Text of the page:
Leader Blues

Saturday, March 15, 2008

EDITORIAL >>Minority stops fair tax on gas

Gov. Beebe’s dilemma over the severance tax illustrates better than anything the ruinous effect of a particularly perverse section of our state Constitution that was adopted at the threshold of the Great Depression.

That provision requires a three-fourths vote in each house of the legislature to raise a tax that existed that year, 1934. Any fresh tax after that, like sales and a variety of other consumer taxes, could be levied and increased by a simple majority vote. It meant that a small minority of lawmakers in either house could block a tax for which there was a wide public consensus.

This describes perfectly the situation in which we find ourselves in the spring of 2008. Funding for highways, roads and streets has been shrinking but Beebe’s widely acclaimed and endorsed plan to restart the road building and maintenance program with severance taxes on natural gas is apt to be held hostage by a tiny group of legislators, mostly but not all Republicans.
Nine of the 35 senators or 26 of the 100 House members can block it.

A tiny segment of lawmakers who are subservient to the commercial gas interests have blocked a severance tax for 60 years. Arkansas is the only gas-producing state in the country that does not collect compensation from gas producers for exploiting a vanishing natural resource.

Oh, we collect three-tenths of a penny per thousand cubic feet, a mere annoyance for production companies that barely raises enough money to cover the administrative costs of collecting the tax. Arkansas collects a real severance tax on other natural resources. Oil, for example, has long been taxed at 5 percent of its market value at the wellhead, which is what Beebe now proposes for natural gas.

Beebe, a legendary deal-maker in a long legislative career, announced this week that he had made a deal with the major gas interests, including the four big exploration companies in the Fayetteville shale, on a 5 percent tax. It includes huge concessions to the producers.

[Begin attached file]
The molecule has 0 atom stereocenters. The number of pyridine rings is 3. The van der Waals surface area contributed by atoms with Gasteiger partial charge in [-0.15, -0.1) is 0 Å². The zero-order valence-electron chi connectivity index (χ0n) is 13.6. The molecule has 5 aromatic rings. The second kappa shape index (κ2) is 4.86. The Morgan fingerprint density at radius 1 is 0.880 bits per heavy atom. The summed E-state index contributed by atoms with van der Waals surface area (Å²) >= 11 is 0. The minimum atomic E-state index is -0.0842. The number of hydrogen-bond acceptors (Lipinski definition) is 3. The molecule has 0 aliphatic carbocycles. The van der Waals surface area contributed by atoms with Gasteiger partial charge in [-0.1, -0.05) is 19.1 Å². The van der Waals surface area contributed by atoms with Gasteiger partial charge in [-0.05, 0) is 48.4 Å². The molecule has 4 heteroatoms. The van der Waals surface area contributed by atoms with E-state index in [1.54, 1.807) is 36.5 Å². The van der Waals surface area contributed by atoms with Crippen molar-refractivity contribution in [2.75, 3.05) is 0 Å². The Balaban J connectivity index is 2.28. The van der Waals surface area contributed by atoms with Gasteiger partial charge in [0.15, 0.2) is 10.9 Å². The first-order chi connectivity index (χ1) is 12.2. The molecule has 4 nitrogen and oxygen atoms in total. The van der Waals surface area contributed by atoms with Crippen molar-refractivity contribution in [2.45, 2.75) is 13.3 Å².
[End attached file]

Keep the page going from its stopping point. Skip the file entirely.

The tax would be nonexistent or negligible until a producer and its partners recovered the full costs of exploration at each well. In other words, the tax would kick in when nothing but profits on the gas flow lay ahead.

Arkansas consumers have never been confronted with such a bonanza. They will have a $100-million-a-year building and maintenance program for highways, roads and streets — maybe much more — and they will bear none of the cost. The severance taxes cannot be passed on to homeowners and businesses through higher gas rates. If the severance tax fails, gasoline taxes and vehicle registration fees will have to be raised. That will almost certainly come in the 2009 legislative session.

Republicans hold 25 seats in the House of Representatives and eight in the Senate, one short of enough to block the severance tax in each house. The chairmen of both houses’ tax committees, Republicans, said they would oppose the tax if Beebe calls a special session at the end of the month. So did the Republican leader of the House and the chairman of the state Republican Party. But Republicans will not vote as a phalanx. Two Republican senators said the case for the tax was so compelling that they could not oppose it. Others may follow.

Rep. Johnny Key, the House minority leader, laid out the entire case against the tax: The big gas producers, he says, would leave the state or drastically cut back their drilling if the state levies the tax and that would deprive people of hundreds or perhaps thousands of new jobs.

But the argument is nonsensical. Not even the gas companies themselves raise it. Why would they cut back on exploration in Arkansas with a 5 percent tax when they have been drilling with frenzy in the shale formations of Texas and Oklahoma, which have severance tax rates of 7.5 percent and 7 percent respectively? They were drilling in the Barnett shale of Texas when gas prices were half what they are now, $9 a thousand cubic feet and rising.

Does it make sense that a company that is in business to make a profit would stop drilling wells if the state starts collecting a tax that would reduce the company’s annual profit on a high-producing well from $950,000 down to $920,000? That would be the approximate effect of the tax.

The only thing that will curtail or slow exploration in the Fayetteville shale is a collapse of the economy and of the demand for natural gas. A 5 percent severance tax or even the 7 percent in Sheffield Nelson’s initiated proposal would have no effect on it. (Note to Republicans: Nelson is a member in good standing, a former state GOP chairman and national committeeman.)

If the Republican naysayers and Sen. Bob Johnson, the leader of the Democratic brotherhood in the Senate, think gasoline taxes and car licenses are a better way to build roads, they should be honest and tell us.